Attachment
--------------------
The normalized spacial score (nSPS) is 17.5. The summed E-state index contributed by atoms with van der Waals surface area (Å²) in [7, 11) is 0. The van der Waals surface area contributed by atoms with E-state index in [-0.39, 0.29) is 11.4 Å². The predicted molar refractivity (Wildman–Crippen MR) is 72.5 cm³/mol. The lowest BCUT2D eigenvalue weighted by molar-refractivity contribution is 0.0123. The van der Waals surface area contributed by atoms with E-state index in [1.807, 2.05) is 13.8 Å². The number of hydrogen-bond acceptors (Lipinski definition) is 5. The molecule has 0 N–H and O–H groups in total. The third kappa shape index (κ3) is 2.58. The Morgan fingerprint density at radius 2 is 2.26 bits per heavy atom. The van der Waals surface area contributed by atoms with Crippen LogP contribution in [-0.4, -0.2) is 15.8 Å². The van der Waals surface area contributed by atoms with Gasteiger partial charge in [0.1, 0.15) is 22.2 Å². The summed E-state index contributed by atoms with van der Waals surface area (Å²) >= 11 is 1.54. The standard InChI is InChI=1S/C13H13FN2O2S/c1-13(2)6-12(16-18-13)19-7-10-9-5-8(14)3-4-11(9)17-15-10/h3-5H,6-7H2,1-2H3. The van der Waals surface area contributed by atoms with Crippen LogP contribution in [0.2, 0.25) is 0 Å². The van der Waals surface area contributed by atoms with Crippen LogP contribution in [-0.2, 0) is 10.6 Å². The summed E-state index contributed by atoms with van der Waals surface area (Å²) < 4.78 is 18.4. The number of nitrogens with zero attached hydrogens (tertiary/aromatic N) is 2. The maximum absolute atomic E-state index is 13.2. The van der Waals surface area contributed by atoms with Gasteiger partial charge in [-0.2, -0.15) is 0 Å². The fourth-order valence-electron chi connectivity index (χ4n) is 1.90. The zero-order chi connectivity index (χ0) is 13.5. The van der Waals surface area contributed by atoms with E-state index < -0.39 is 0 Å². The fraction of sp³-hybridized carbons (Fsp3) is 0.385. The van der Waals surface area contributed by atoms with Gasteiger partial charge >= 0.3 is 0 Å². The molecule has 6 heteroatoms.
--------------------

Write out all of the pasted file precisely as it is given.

The normalized spacial score (nSPS) is 17.5. The summed E-state index contributed by atoms with van der Waals surface area (Å²) in [7, 11) is 0. The van der Waals surface area contributed by atoms with E-state index in [-0.39, 0.29) is 11.4 Å². The predicted molar refractivity (Wildman–Crippen MR) is 72.5 cm³/mol. The lowest BCUT2D eigenvalue weighted by molar-refractivity contribution is 0.0123. The van der Waals surface area contributed by atoms with E-state index in [1.807, 2.05) is 13.8 Å². The number of hydrogen-bond acceptors (Lipinski definition) is 5. The molecule has 0 N–H and O–H groups in total. The third kappa shape index (κ3) is 2.58. The Morgan fingerprint density at radius 2 is 2.26 bits per heavy atom. The van der Waals surface area contributed by atoms with Crippen LogP contribution in [-0.4, -0.2) is 15.8 Å². The van der Waals surface area contributed by atoms with Gasteiger partial charge in [0.1, 0.15) is 22.2 Å². The summed E-state index contributed by atoms with van der Waals surface area (Å²) >= 11 is 1.54. The standard InChI is InChI=1S/C13H13FN2O2S/c1-13(2)6-12(16-18-13)19-7-10-9-5-8(14)3-4-11(9)17-15-10/h3-5H,6-7H2,1-2H3. The van der Waals surface area contributed by atoms with Crippen LogP contribution in [0.2, 0.25) is 0 Å². The van der Waals surface area contributed by atoms with Crippen LogP contribution in [-0.2, 0) is 10.6 Å². The summed E-state index contributed by atoms with van der Waals surface area (Å²) < 4.78 is 18.4. The number of nitrogens with zero attached hydrogens (tertiary/aromatic N) is 2. The maximum absolute atomic E-state index is 13.2. The van der Waals surface area contributed by atoms with Gasteiger partial charge in [-0.2, -0.15) is 0 Å². The fourth-order valence-electron chi connectivity index (χ4n) is 1.90. The zero-order chi connectivity index (χ0) is 13.5. The van der Waals surface area contributed by atoms with E-state index < -0.39 is 0 Å². The fraction of sp³-hybridized carbons (Fsp3) is 0.385. The van der Waals surface area contributed by atoms with Gasteiger partial charge >= 0.3 is 0 Å². The molecule has 6 heteroatoms.